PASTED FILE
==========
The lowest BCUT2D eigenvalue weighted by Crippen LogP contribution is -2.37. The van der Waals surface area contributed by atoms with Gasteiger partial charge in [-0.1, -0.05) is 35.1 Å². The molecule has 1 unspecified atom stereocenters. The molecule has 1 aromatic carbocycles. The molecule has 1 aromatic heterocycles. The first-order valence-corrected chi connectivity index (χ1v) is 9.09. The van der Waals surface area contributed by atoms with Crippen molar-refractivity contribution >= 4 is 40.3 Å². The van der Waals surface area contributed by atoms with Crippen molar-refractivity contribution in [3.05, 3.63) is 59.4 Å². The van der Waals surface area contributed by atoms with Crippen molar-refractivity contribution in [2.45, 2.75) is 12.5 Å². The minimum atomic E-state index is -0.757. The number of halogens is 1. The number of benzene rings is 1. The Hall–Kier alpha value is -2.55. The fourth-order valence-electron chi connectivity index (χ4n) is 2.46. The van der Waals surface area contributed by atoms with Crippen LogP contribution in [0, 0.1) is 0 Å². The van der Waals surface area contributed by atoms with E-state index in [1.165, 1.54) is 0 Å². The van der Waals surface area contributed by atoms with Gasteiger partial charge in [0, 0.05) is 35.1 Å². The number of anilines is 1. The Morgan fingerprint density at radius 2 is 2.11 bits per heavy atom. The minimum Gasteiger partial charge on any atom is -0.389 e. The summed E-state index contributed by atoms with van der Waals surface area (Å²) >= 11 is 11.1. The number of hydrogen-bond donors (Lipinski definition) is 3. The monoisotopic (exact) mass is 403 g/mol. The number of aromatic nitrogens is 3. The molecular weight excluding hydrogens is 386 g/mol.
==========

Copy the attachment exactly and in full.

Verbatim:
The lowest BCUT2D eigenvalue weighted by Crippen LogP contribution is -2.37. The van der Waals surface area contributed by atoms with Gasteiger partial charge in [-0.1, -0.05) is 35.1 Å². The molecule has 1 unspecified atom stereocenters. The molecule has 1 aromatic carbocycles. The molecule has 1 aromatic heterocycles. The first-order valence-corrected chi connectivity index (χ1v) is 9.09. The van der Waals surface area contributed by atoms with Crippen molar-refractivity contribution >= 4 is 40.3 Å². The van der Waals surface area contributed by atoms with Crippen molar-refractivity contribution in [3.05, 3.63) is 59.4 Å². The van der Waals surface area contributed by atoms with Crippen molar-refractivity contribution in [2.45, 2.75) is 12.5 Å². The minimum atomic E-state index is -0.757. The number of halogens is 1. The number of benzene rings is 1. The Hall–Kier alpha value is -2.55. The fourth-order valence-electron chi connectivity index (χ4n) is 2.46. The van der Waals surface area contributed by atoms with Crippen LogP contribution in [0, 0.1) is 0 Å². The van der Waals surface area contributed by atoms with E-state index in [1.165, 1.54) is 0 Å². The van der Waals surface area contributed by atoms with Gasteiger partial charge in [0, 0.05) is 35.1 Å². The number of anilines is 1. The Morgan fingerprint density at radius 2 is 2.11 bits per heavy atom. The minimum Gasteiger partial charge on any atom is -0.389 e. The summed E-state index contributed by atoms with van der Waals surface area (Å²) >= 11 is 11.1. The number of hydrogen-bond donors (Lipinski definition) is 3. The monoisotopic (exact) mass is 403 g/mol. The number of aromatic nitrogens is 3. The molecular weight excluding hydrogens is 386 g/mol.